We immediately hit it off with that easiness you feel when you meet a kindred spirit. I learned that she was a Norwegian composer who was at the time living in London. Having married into a Norwegian family, and having spent a lot of my adult life adopting many Norwegian traditions, it was exciting to make the connection. It turns out that the feeling I had had which prompted me to meet Kaja wasn’t all that strange for her: she had, in fact, met her own husband at a “Free Hugs” event in which they both showed up to offer free hugs to strangers!
Through the course of our conversation I learned that she had signed up for a bus tour the following day to the Grand Canyon. I had rented a car for the week—my hotel was not close to the conference site—and was also planning to go to the Grand Canyon the next day. I had planned to take a lengthy hike, and stay late to also get a glimpse of a glorious iconic Grand Canyon sunset. The bus tour did not allow for that flexibility, so I offered that Kaja just come with me and bail on the organized trip. Without hesitation she agreed to the plan, and that’s how we ended up spending a very long and fun-filled day together in one of the country’s most impressive National Parks. During the whole 16+ hour excursion, I don’t think we stopped talking even once!
After the conference was over, all the usual connections followed… Facebook friendships, notes now and then catching up on life, follow-ups on each other’s projects, etc. Several years later Kaja and her husband had a baby and decided to move from London back to Oslo (it’s no secret that raising kids in Norway is pretty ideal!) We continued to stay in touch and eventually we planned this collaboration, with Kaja writing a piece for piano and electronics that I would then perform as much as possible. Kaja submitted a grant proposal for Norwegian funding for the project, which was accepted.
I was very invested in having a piece by Kaja for my Mother Earth project that was inspired by the fjords and/or mountains of Norway—some of the most beautiful areas imaginable on earth. At some point during the writing process, Kaja wrote me a quick note saying, “It’s hard not to be inspired by the fjords when I have this view out my window!” Attached was a picture of the Oslo Fjord that she could see right from her office window where she sat composing!
Kaja writes about the piece: A fjord is a fantastic story of water, with many chapters going back all the way to the ice ages. The fjords were carved by a massive sheet of ice up to three kilometers thick that covered the land. Over time, the glaciers expanded and contracted as water accumulated or melted. These changes created movement that scoured the land beneath the ice mass. As the glacier melted, the mass of ice crushed rock and earth, generating a deep U-shaped valley called a fjord.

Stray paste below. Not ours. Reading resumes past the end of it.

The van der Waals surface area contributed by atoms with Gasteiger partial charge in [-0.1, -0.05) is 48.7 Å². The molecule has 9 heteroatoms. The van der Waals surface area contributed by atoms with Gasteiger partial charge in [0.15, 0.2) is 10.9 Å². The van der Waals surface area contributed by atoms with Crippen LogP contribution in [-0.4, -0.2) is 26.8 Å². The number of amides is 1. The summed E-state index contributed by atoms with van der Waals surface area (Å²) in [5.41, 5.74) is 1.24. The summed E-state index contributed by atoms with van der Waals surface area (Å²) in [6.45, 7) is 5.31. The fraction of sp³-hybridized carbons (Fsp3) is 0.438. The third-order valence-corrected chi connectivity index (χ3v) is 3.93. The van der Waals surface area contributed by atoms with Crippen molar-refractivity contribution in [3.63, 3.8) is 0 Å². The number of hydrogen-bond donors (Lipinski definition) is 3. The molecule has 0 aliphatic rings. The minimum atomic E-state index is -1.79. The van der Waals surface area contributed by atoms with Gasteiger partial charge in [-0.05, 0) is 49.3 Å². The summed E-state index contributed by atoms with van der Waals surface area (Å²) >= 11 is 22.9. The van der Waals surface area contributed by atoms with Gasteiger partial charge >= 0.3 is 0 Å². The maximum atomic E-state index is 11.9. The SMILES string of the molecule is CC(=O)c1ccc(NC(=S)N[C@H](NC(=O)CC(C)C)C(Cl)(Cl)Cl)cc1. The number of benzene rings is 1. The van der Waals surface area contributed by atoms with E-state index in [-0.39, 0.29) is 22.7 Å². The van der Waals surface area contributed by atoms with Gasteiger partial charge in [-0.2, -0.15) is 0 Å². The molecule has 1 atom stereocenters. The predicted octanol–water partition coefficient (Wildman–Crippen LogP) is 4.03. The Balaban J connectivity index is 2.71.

Living by, and having grown up next to a fjord, I have always had the sea close to heart. The fjord has a vast complexity of sounds, sounds that I like to imagine reflect the creating of the fjord throughout the ages: deep and pulsating, sometimes wild, sometimes calm. Sometimes like a stream where the water meets the land, yet deep and dark the further out you are. Never still, always moving. Reminiscence of waves that have formed far out at sea. Reminiscence of ice melting and land crumbling. The wind travelling in a passage between the mountains on either side, creating a flute-like sound.
In the haunting electronic track that accompanies my acoustic piano part, I can also trace a feeling that seems to reach back to the ancient Viking heritage that is so part and parcel with Norwegian identity. I’m thrilled that not only do I get to showcase Kaja’s piece here in the States, but I also have the opportunity to play it in Norway and Iceland in May 2019. It will be such a thrill to present the Norwegian premiere of the piece with Kaja in attendance, and just a stone’s throw from the vistas that inspired the piece!
It is especially meaningful to me that the beginning of our friendship took place at the Grand Canyon, and that now our first musical collaboration is on the topic of fjords—both valleys that are formed over centuries from the earth’s water and ice patterns. Sometimes valleys divide, but in this case the valleys are what connect us.
Kaja Bjørntvedt (born 1981) is a Norwegian composer with international engagements. She creates electro-acoustic soundscapes for performances within contemporary dance, theatre, art-installations and films, as well as writing acoustic music for various ensembles. She also loves mixing live instruments with electroacoustic music. In her work, she explores the connection between sounds, movements and visuals, whilst searching for different ways of presenting music to the audience. Her music is published by Musikk-Husets Forlag and Tetractys Publishing, with music included in the Trinity Guildhall Graded Exams Syllabus.
You can get a copy of the album by beoming a "Friend of Mother Earth." Early backers really mean a lot in a project like this. If you're planning to buy a copy of the CD, reserving early helps immensely with the initial costs of production. Thanks in advance for your support of the Arts! Support the project here.